(There are two rhymes to go with these; one counts up
and the other counts down.  I usually do both.)

One little raindrop in the dark, dark sky.
Two little raindrops watch the clouds roll by.
Three little raindrops go splat, splat, SPLAT.
Four little raindrops, we'll need boots for that!
Five little raindrops and still no sun.
That's too much rain for us, we'd better RUN!

Five little raindrops plopping on the floor,
One plopped away and that left four.
Four little raindrops dripping on the trees,
One dripped away and that left three.
Three little raindrops splashing on my shoe,
One splashed away and that left two.
Two little raindrops starting to run,
One ran off and that left one.
One little raindrop drying in the sun,
It dried all up and then there were none!

If there were no more than 10 kids, I would let half of them have a raindrop to put on the board during the counting up rhyme and then let the other half of the group have a turn taking a raindrop off the board during the count down rhyme.  If there were more than 10 kids, I would put the raindrops on the board and have them count up and down with their fingers.  Again, I inherited this set, but they are cut from craft foam with magnets on the back and appear to have possibly been made from a purchased kit.

"Five Spring Flowers"

Five spring flowers, all in a row.
The first one said, "We need rain to grow!"
The second one said, "Oh my, we need water!"
The third one said, "Yes, it is getting hotter!"
The fourth one said, "I see clouds in the sky."
The fifth one said, "I wonder why?"

Then BOOM [clap loudly] went the thunder,
And ZAP went the lightning!
That springtime storm was really frightening!
But the flowers weren't scared - No, no, no!
The rain helped them to grow, grow, grow!

I had the children use their fingers to count up, and we did appropriate motions along with the rhyme.  These were also cut from craft foam with magnets, and once again, I inherited them, so I don't know if they were cut from patters or made with a purchased kit, but you could easily find clip art to use for a pattern to make your own.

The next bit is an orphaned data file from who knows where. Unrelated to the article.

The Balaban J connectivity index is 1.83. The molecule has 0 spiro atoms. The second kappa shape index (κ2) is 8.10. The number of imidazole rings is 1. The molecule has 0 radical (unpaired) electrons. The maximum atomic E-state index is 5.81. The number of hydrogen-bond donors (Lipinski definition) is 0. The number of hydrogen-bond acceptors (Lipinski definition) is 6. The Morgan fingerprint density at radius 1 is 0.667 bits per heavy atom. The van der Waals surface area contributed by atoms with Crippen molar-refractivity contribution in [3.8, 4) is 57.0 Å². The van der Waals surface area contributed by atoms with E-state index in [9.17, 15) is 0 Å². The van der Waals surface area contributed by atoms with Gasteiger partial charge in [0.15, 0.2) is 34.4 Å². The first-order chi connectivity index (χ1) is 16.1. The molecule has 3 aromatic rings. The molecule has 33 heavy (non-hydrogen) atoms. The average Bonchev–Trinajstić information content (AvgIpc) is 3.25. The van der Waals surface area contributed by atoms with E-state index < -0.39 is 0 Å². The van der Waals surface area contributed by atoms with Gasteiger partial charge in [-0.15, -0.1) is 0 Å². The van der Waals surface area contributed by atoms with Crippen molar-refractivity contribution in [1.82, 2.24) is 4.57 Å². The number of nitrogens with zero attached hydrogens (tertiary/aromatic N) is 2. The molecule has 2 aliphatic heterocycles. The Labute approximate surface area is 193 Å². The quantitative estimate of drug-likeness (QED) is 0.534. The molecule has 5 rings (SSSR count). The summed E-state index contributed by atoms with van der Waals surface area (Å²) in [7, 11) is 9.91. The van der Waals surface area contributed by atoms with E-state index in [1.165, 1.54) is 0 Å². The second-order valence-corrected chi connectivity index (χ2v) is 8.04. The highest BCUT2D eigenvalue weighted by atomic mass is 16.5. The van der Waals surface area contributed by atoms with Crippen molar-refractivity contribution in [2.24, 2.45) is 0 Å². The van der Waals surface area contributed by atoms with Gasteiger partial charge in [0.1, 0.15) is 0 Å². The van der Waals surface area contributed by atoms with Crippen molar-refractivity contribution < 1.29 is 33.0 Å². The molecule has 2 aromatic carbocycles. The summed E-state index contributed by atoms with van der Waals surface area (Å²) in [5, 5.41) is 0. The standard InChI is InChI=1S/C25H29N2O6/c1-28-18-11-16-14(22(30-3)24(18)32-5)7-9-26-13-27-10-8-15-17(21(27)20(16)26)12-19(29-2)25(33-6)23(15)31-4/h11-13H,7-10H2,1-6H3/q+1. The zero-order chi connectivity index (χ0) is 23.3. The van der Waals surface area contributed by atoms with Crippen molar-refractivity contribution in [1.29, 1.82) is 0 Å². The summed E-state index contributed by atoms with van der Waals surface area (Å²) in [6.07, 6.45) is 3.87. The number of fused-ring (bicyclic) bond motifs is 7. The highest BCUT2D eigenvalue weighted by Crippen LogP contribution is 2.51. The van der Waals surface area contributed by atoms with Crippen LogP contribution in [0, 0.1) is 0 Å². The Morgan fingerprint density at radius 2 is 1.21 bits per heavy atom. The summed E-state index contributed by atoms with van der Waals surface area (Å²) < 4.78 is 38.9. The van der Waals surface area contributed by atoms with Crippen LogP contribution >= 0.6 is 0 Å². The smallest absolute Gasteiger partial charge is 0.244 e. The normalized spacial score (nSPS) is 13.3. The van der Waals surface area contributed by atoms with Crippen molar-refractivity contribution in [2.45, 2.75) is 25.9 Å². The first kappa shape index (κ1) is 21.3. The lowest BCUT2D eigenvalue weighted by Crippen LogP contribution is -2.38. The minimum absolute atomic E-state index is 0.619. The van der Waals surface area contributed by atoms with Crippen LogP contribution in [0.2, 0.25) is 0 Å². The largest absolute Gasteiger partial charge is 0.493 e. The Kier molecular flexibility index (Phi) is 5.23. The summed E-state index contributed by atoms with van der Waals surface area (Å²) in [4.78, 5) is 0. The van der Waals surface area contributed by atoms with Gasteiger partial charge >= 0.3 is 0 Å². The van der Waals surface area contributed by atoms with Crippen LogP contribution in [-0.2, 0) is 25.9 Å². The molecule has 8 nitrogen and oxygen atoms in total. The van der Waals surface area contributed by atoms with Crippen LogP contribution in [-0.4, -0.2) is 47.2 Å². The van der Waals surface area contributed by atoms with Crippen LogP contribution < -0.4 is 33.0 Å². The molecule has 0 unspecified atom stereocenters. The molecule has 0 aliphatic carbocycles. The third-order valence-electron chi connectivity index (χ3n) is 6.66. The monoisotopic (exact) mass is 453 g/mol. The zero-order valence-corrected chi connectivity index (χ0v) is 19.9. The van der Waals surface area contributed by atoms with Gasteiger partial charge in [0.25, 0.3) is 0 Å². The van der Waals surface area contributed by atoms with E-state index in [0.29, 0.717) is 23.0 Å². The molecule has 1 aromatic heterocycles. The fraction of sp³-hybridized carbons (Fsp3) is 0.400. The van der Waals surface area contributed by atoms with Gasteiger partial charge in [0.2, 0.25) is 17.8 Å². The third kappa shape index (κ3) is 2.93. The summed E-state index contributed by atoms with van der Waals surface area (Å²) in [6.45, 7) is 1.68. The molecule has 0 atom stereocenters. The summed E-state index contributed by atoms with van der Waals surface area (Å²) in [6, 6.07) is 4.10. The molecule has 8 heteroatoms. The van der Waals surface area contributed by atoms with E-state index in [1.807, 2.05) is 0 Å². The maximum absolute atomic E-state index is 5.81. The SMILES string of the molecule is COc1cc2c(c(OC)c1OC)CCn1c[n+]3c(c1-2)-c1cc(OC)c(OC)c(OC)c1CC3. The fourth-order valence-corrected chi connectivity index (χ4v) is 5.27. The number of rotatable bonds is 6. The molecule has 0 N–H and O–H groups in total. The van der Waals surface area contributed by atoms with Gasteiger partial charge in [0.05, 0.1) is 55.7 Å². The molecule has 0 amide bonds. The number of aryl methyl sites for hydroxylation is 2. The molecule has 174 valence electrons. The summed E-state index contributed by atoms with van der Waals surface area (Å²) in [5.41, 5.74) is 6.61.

"I'm A Dandelion"
(to the tune of "I'm A Little Teapot")

I'm a dandelion,
Oh, so small.  (crouch down)
I'm growing bigger;  (slowly rise)
Now I'm tall.   (stand up)

Soon my yellow blossom   (round arms over head)
Will turn to fluff.  (keep arms over head)
Along will come the wind   (sway from side to side)
With a great big huff.  (blow like wind)

Then my dandy seeds
Will dance around;   (wiggle finger in air)
Traveling to places, then
Floating to the ground.   (lower fingers to ground)

Since it was early spring and the dandelions hadn't started making seed heads yet, I would first show a picture of a blossom, then the seed head to refresh their memories.  At the end, we would talk about what would happen after the seeds settled back into the ground.

How It Went
As I mentioned above, the theme started wearing thin for me after the first week with the selection of books I inherited, but after I added Bear Wants More and the Dust Bunny books it got a lot better.  The younger kids really liked Mouse's First Spring and Snappy Little Springtime, and everyone liked Bear Wants More and Spring Is Here, but everyone LOVED The Rhyming Dust Bunnies and The Big, Mean Dust Bunny!  Even if it was a bit of a stretch on the theme, they were a great addition, plus we got some needed practice with rhyming words. Thank you so much to the person who suggested them!

The kids didn't seem overly enthusiastic about the activities, except when they got to have a piece to bring up, such as with the kite matching activity or when we had a small enough group to hand out the raindrops.  In retrospect, I should have added Laurie Berkner's "Boots" song, and let them pretend to splash in puddles, or some other music/movement activity.

One funny, slightly awkward moment happened one day during the introduction, when we were talking about all the different things that happen in Spring.  I mentioned one of my favorite parts of spring was that spring is when lots of baby animals are born and I enjoy seeing all the cute babies.  Then one little girl pipes up and asks, "But HOW do baby animals get born??"   Ummm.......... "That's a story for another storytime..."  After that, I stuck to talking about baby birds hatching!

I also had one sweet girl give me my first tip since working at the library.  As she boarded the Storytime Bus, she gave me a hug and said "I'm paying you for storytime today!" and handed me a penny.  It was so cute and she was so pleased with herself, I didn't have the heart to tell her I wasn't allowed to accept tips.  I thought this was a clear case where an exception was appropriate.  I can put another penny into petty cash, but I will definitely keep this one forever!


  1. Thank you so much for sharing your storytimes!

    1. You're very welcome! Thanks for stopping by and leaving a comment; it's nice to know I'm not just talking to myself ;)

  2. I just found you, and I will be back! I'm grateful for your format, and your candid review of how things worked (or didn't)